Conn. colleagues speak highly of Tieperman

TOLLAND, Conn. – Tim Tieperman will be missed, say his town government colleagues and Town Council members he worked closely with in building budgets and doing the other business of a municipal administrator.

Some colleagues praised Tieperman for fostering teamwork, shepherding economic growth, vigorously pursuing grants and overseeing an upgrade in technology.

They also characterized him as an even-tempered, likeable guy.

On Jan. 4, Tieperman will become Merrimack’s town manager, hired after a 10-month search. He’ll be paid $110,000 a year to work with town department heads in the delicate balance of maintaining a high quality of town services while keeping town spending in check as much as possible.

He will also be expected to help entice new businesses to Merrimack to help offset the tax burden on residents. That very issue was one of his successes in Tolland, said Town Council member Kathy Bach.

“I think Tim’s biggest challenge when he arrived in Tolland was to balance increasing revenue needs against the method of taxation in Connecticut, which is predominantly the personal property tax,” Bach said in an e-mail comment.

“To this end, he worked in earnest to develop our business park, a land makeup and location nightmare. Tim went after grants and tax incentives to relocate a large and prosperous business to the park.”

Another council member said Tieperman helped steer the course during a difficult time in Tolland.

“He’s been very helpful leading Tolland through an interesting seven years – the building of new schools, referendums, charter reforms, residential and economic growth,” said Town Council member Bryan Hurlburt.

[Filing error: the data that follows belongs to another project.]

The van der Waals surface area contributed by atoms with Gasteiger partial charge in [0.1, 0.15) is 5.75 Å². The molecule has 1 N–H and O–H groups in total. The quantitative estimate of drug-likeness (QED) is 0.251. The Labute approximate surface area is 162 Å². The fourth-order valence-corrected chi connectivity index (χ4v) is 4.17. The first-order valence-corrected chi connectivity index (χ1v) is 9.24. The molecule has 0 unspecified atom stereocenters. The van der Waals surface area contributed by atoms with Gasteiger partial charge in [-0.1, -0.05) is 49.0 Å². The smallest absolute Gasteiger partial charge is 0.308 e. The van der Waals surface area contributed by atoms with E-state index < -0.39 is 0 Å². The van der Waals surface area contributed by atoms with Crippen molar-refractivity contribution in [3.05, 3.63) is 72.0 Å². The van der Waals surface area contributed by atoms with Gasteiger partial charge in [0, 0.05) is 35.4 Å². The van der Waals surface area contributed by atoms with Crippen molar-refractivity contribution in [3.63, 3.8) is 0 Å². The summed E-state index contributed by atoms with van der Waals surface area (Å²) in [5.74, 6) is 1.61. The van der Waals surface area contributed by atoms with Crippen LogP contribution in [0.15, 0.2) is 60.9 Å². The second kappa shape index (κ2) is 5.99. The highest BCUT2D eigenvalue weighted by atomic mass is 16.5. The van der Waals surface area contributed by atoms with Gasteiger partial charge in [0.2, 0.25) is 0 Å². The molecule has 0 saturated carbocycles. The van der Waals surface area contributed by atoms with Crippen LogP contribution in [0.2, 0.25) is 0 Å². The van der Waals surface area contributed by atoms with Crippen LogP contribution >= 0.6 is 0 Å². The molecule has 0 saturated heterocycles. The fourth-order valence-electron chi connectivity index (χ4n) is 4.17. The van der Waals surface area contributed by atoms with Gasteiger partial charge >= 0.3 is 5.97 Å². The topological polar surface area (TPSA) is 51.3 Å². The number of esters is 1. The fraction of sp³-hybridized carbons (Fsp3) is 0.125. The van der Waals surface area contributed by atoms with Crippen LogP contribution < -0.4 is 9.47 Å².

Tieperman was particularly aggressive in tracking down grants that could help businesses, one of his Town Hall colleagues said.

“Tim is good at chasing down grant leads,” Beverly Bellody said. “I used to hate to open my e-mail, because he’d have another one.”

Although Bellody is Tolland’s director of human resources, a social services position, Tieperman noticed she is an adept grant-writer and called upon her to write grants for economic development.

It’s the kind of cross-training, and willingness to step in where needed, that Tieperman helped foster among town employees.

“Tim’s not a micro-manager. We’re all good employees and we all do our jobs,” said Linda Farmer, Tolland’s director of Planning and Community Development.

Bellody also noted Tieperman was a pleasure to work with, particularly with his “even temperament” and “good sense of humor.”

“We all do. We laugh,” Bellody said. “I think you have to have that in the workplace, especially when you deal with the community.”

Tieperman’s entire family will be missed in Tolland, Bach said. Tieperman and his wife, Betsy, have two daughters, ages 12 and 8.

“I have known Tim since he arrived in Tolland,” Bach said in an e-mail message. “His family attends our church, and Betsy and I have worked on Historical Society projects together.”